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Gimme an “O”-“S”-“P”-“R”-“E”-“Y”

Before I get to “hooray for Osprey”,
I’m going to deviate for just a moment and give thanks for the seemingly
“simple” things—the things that are easily taken for granted—that make our summer
vacation trek to Yellowstone, well…possible!

As we traveled through the historic
Donner Pass, I couldn’t help but feel a sense of gratitude (and a little
heavy-hearted) as I pondered the tragic journey of the 81 American pioneers
traveling by wagon train in 1846 who found themselves trapped by snow in the
Sierra Nevada. 36 members of the party perished as a result of starvation,
exposure, disease, and trauma, and some of the survivors resorted to cannibalism.

As we look forward to our summer
vacation travels, the story of the “Donner Party” is quite interesting, if
you’re ever in need for a mighty dose of humility and perspective. I thank
those that came before me—that traveled because of necessity to find a sense of freedom, security and a place to
settle into a better life. I give thanks for my motorized vehicle, paved
roads, gas stations, convenience stores and restaurants at every exit that
offer hydration when I’m thirsty and sustenance when I’m hungry. I give thanks
for hotels and motels that provide shelter and a place to lay my head when I am
weary and need a good night’s sleep before getting back into my heated and air
conditioned motorized vehicle, and continue comfortably on my journey. Yes,
indeed, I give thanks for just a little perspective…

Ok, now, for Osprey! This photo-op
was actually meant for a lovely family of cows basking under a shady Oak in a
large roadside meadow. When I got out of the car, I heard a loud “call” from
above—40 ft above to be exact! I looked up and there they were: a mother and
juvenile Osprey in their ultra colorful (and gigantic) nest built atop the platform
of a telephone pole.

Osprey’s are a beautifully marked
member of the Hawk family. They are sometimes referred to as “Water Hawks”
because of their diet of live fish and ability to dive into water—around 3ft—to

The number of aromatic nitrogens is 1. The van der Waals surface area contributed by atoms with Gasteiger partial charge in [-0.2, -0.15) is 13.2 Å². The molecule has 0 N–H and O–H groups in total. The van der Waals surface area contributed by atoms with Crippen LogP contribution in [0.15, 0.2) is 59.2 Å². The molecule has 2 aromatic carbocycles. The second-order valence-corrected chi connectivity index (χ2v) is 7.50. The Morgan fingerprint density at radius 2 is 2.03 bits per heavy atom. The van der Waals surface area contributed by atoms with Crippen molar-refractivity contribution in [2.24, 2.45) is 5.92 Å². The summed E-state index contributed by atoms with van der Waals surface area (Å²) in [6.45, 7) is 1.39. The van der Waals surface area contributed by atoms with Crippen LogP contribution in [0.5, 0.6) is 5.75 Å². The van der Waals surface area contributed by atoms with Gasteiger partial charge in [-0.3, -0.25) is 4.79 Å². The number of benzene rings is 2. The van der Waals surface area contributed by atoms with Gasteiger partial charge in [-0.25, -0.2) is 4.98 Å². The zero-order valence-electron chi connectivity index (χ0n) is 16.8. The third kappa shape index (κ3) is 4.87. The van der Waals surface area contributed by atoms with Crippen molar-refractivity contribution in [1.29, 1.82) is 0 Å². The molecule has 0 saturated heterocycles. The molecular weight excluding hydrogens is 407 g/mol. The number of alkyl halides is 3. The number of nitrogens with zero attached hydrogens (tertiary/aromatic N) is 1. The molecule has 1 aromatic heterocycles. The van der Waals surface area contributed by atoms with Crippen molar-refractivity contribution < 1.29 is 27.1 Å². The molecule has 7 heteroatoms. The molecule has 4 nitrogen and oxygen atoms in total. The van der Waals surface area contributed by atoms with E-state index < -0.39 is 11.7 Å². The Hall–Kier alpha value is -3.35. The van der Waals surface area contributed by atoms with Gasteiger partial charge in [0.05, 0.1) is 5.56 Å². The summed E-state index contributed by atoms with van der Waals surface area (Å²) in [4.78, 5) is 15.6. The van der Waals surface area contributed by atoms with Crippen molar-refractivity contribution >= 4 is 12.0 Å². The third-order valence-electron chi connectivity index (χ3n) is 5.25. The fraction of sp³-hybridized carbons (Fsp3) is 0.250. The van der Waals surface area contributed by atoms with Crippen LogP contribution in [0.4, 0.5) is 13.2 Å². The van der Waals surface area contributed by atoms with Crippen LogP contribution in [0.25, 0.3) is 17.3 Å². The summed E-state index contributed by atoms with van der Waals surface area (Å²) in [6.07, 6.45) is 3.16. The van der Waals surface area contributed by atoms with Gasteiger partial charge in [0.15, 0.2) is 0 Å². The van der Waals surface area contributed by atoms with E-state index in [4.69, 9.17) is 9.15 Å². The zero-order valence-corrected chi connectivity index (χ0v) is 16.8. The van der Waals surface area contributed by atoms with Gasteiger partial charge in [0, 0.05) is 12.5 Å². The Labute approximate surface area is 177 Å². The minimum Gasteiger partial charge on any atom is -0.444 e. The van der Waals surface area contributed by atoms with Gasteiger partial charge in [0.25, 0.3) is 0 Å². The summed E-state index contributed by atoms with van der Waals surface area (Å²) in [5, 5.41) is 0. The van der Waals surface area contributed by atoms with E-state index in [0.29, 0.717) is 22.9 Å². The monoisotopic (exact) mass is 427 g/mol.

catch them. Ospreys are unusual among hawks in possessing a reversible outer
toe that allows them to grasp with two toes in front and two behind. Barbed
pads on the soles of the birds’ feet help them grip slippery fish.

Often mistaken
for an eagle, the Osprey has nearly an all white head, but sports a mask of
black across its eyes. Its tail feathers are a deep golden brown, with black
spots; its breast and under-wings are white.

Symbolically, like all
hawks, the Osprey carries the symbolism of power, vision, and spirit. These
birds of prey represent illumination, royalty of the sun, authority, sovereignty,
and communication; thus, it’s association with Hermes, or Mercurius, god of
communication and messenger of Heaven. In this
respect, Osprey is different than
other hawks. No other member of the hawk family leaves its natural element of
the air (Consciousness) to actually enter the element of water (the Unconscious).
Osprey is able to enter the “underworld” as a guide to the soul and bring
treasures back deep from the emotions that lead us to find the lost parts of

A trickster, Osprey’s association
with water (Emotions) can trick humans into loving one another when we’ve lost that loving feeling. “Diving into
our emotions” allows our hearts to soften within relationships—to take loftier
risks for the greater good.

Osprey and his “magic mask” sells us
so cleverly on our collective need to be emotionally open that we never suspect
that he’s different than other predators—whereby they take, he gives. Although
the “underworld” (water/Unconscious/emotional element) may expose us to a perceived loss of our wishes, hopes, dreams,
needs, or will, the air element (Consciousness) later reveals how much we’ve
gained through these experiences. We learn how to love ourselves so we can, in
turn, give others the love they need.

Thank you, Osprey…


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